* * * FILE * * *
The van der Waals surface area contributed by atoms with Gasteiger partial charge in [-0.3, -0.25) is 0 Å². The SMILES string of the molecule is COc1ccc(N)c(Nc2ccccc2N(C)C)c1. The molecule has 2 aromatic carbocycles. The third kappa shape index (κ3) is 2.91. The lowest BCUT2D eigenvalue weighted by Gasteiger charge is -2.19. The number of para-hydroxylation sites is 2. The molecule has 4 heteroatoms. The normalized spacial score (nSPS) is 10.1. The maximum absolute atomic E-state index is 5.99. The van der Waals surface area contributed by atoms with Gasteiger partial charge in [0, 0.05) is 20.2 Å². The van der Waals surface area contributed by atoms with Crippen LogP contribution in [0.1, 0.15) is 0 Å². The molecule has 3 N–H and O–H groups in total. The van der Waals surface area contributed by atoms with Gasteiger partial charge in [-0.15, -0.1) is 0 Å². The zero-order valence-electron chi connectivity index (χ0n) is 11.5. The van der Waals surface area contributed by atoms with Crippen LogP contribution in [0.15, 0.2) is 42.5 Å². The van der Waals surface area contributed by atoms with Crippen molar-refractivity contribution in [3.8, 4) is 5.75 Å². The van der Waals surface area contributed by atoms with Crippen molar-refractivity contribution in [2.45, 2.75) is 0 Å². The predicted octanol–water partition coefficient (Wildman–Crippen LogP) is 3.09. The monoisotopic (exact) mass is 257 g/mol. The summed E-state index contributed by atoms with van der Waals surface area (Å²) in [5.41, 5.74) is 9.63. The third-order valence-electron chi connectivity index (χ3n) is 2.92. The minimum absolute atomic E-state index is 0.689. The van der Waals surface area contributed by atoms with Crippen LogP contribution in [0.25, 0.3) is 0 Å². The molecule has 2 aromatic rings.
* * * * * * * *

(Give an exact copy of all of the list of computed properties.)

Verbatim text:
The van der Waals surface area contributed by atoms with Gasteiger partial charge in [-0.3, -0.25) is 0 Å². The SMILES string of the molecule is COc1ccc(N)c(Nc2ccccc2N(C)C)c1. The molecule has 2 aromatic carbocycles. The third kappa shape index (κ3) is 2.91. The lowest BCUT2D eigenvalue weighted by Gasteiger charge is -2.19. The number of para-hydroxylation sites is 2. The molecule has 4 heteroatoms. The normalized spacial score (nSPS) is 10.1. The maximum absolute atomic E-state index is 5.99. The van der Waals surface area contributed by atoms with Gasteiger partial charge in [0, 0.05) is 20.2 Å². The van der Waals surface area contributed by atoms with Crippen LogP contribution in [0.1, 0.15) is 0 Å². The molecule has 3 N–H and O–H groups in total. The van der Waals surface area contributed by atoms with Gasteiger partial charge in [-0.15, -0.1) is 0 Å². The zero-order valence-electron chi connectivity index (χ0n) is 11.5. The van der Waals surface area contributed by atoms with Crippen LogP contribution in [0.15, 0.2) is 42.5 Å². The van der Waals surface area contributed by atoms with Crippen molar-refractivity contribution in [3.8, 4) is 5.75 Å². The van der Waals surface area contributed by atoms with Crippen molar-refractivity contribution in [2.45, 2.75) is 0 Å². The predicted octanol–water partition coefficient (Wildman–Crippen LogP) is 3.09. The monoisotopic (exact) mass is 257 g/mol. The summed E-state index contributed by atoms with van der Waals surface area (Å²) in [5.41, 5.74) is 9.63. The third-order valence-electron chi connectivity index (χ3n) is 2.92. The minimum absolute atomic E-state index is 0.689. The van der Waals surface area contributed by atoms with Crippen LogP contribution in [0.25, 0.3) is 0 Å². The molecule has 2 aromatic rings.